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Wacky Skyscraper With Cantilevered Swimming Pools Planned For Downtown

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"Wacky" is the appropriate word to describe the early rendering of a proposed 55 (or 57) story tower that would lord over Pershing Square if built. A part of a project by downtown developer Jeffrey Fish, the tower would add more than 100 units of luxury condos to downtown's rapidly growing real estate market, commercial space and maybe even a hotel, according to the Los Angeles Times.

The tower would also be home to Los Angeles' first over-the-side skyscraper swimming pools. Though pools like this have been built all over the world in China, the UAE, Australia and even Dallas, Los Angeles' dis-affinity for radical skyscraper design means any high-rise pools here are hidden away inside the building itself, or on its rooftop. If built, the new tower would let those few Angelenos wealthy enough to afford a spot inside a chance to gaze down upon the rest of us walking along 50 stories below, all from the luxury of a glass-bottomed pool. That being said, the building portrayed in the (very preliminary) rendering does look very cool. We can only imagine what sort of night-lighting scheme the architects are planning.

If built, the edifice would sit at the intersection of 5th and Hill streets, diagonal to Pershing Square and across the street from a subway portal. An unused piece of "L" shaped land would provide the tower's base (where those paper Giraffes used to live), and the building would rise adjacent to Fish's preeminent downtown development, the restored Pershing Square Building (home of Perch restaurant)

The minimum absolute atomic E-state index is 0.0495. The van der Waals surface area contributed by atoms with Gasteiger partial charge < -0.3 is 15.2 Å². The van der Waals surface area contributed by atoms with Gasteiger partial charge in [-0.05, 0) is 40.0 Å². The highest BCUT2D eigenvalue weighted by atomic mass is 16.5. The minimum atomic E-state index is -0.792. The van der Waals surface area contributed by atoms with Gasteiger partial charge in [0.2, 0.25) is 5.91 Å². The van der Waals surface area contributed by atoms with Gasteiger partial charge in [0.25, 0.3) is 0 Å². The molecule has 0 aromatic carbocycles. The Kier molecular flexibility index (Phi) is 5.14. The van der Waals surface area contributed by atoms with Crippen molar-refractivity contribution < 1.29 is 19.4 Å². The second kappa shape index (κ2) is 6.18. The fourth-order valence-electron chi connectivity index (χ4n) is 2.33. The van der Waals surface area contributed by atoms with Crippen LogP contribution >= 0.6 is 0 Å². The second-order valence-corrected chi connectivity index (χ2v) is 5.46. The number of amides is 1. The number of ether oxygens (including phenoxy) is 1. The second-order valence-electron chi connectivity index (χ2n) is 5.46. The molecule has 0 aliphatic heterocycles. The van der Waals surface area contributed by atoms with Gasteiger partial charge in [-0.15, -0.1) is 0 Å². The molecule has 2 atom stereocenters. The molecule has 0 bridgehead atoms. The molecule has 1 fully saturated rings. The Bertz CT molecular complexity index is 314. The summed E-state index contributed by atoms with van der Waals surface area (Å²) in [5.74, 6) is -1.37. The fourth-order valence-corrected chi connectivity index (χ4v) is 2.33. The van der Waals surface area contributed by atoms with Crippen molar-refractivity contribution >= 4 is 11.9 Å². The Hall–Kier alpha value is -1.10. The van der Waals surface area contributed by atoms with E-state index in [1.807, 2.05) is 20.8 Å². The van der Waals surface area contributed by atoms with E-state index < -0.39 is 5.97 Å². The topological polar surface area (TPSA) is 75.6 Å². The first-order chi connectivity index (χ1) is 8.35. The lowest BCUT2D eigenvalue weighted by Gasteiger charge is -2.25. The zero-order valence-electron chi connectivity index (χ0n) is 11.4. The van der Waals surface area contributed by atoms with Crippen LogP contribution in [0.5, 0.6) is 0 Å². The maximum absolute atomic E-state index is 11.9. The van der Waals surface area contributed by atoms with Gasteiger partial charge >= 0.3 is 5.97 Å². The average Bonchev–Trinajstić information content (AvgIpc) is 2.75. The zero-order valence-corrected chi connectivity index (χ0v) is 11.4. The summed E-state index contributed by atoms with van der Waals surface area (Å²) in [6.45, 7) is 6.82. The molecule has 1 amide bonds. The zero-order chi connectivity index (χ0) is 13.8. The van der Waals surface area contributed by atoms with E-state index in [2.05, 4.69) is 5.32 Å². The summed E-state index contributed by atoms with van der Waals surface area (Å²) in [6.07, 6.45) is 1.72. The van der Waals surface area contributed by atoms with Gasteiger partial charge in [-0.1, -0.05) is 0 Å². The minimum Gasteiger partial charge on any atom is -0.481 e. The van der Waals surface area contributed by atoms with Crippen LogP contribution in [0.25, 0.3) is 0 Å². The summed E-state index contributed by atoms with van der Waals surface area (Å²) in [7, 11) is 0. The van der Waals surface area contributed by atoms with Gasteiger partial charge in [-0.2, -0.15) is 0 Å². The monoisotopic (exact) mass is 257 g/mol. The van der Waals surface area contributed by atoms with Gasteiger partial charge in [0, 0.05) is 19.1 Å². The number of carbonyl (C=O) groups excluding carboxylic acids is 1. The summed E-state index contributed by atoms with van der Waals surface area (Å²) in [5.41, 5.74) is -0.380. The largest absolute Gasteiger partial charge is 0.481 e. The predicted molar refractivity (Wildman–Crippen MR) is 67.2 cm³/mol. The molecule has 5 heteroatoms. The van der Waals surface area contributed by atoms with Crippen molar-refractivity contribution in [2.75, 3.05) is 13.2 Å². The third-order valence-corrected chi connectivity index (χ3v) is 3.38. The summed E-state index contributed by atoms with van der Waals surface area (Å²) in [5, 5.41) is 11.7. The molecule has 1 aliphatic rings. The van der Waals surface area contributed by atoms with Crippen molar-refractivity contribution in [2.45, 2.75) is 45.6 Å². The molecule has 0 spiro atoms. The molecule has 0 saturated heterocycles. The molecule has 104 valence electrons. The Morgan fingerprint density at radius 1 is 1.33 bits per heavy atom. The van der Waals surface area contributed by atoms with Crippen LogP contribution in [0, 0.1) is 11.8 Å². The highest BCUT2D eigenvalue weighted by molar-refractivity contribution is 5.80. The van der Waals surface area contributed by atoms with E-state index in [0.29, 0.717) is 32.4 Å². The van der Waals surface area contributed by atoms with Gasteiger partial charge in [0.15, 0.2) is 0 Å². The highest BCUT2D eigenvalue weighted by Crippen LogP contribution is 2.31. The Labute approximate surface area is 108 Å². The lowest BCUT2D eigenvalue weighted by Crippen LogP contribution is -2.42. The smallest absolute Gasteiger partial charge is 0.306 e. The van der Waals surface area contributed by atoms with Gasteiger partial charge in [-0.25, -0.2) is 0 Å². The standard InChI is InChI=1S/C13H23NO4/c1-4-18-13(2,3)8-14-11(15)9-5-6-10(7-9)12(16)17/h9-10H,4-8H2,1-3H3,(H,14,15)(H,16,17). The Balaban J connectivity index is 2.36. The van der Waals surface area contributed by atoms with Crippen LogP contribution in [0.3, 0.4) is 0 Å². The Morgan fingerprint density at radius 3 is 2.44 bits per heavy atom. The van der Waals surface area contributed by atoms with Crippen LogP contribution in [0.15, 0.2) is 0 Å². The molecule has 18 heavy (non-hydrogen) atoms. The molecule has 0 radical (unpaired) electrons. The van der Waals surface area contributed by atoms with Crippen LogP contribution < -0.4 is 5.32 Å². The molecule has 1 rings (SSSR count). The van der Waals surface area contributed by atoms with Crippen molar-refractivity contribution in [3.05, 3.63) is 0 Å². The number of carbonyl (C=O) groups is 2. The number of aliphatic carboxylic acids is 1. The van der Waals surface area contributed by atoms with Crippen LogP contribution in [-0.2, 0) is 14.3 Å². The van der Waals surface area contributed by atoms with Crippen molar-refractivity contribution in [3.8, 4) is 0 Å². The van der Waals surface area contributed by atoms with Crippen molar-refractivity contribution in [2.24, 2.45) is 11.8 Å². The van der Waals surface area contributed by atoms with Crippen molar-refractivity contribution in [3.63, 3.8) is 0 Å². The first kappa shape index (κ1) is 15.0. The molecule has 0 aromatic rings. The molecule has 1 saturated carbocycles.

As Curbed points out, the two iterations of the building were proposed to the City of Los Angeles in filings made last week. One alternative is 55 stories tall, and includes 100 condos, 200 hotel rooms and 27,500 square-feet of commercial space. The other is 57 stories tall, and features 142 condos with 25,000 square-feet of commercial space.

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It's worth noting that this is building is still in the very preliminary stages of development. Fish estimates the building is a few years out, though he's "very committed" to seeing construction through to the end.

Anyway, the building looks like a cool addition to the city's burgeoning skyline. Our big question, of course, is what happens during an earthquake? Would thousands of gallons of pool water slosh down upon the (likely panicked) walkers of downtown?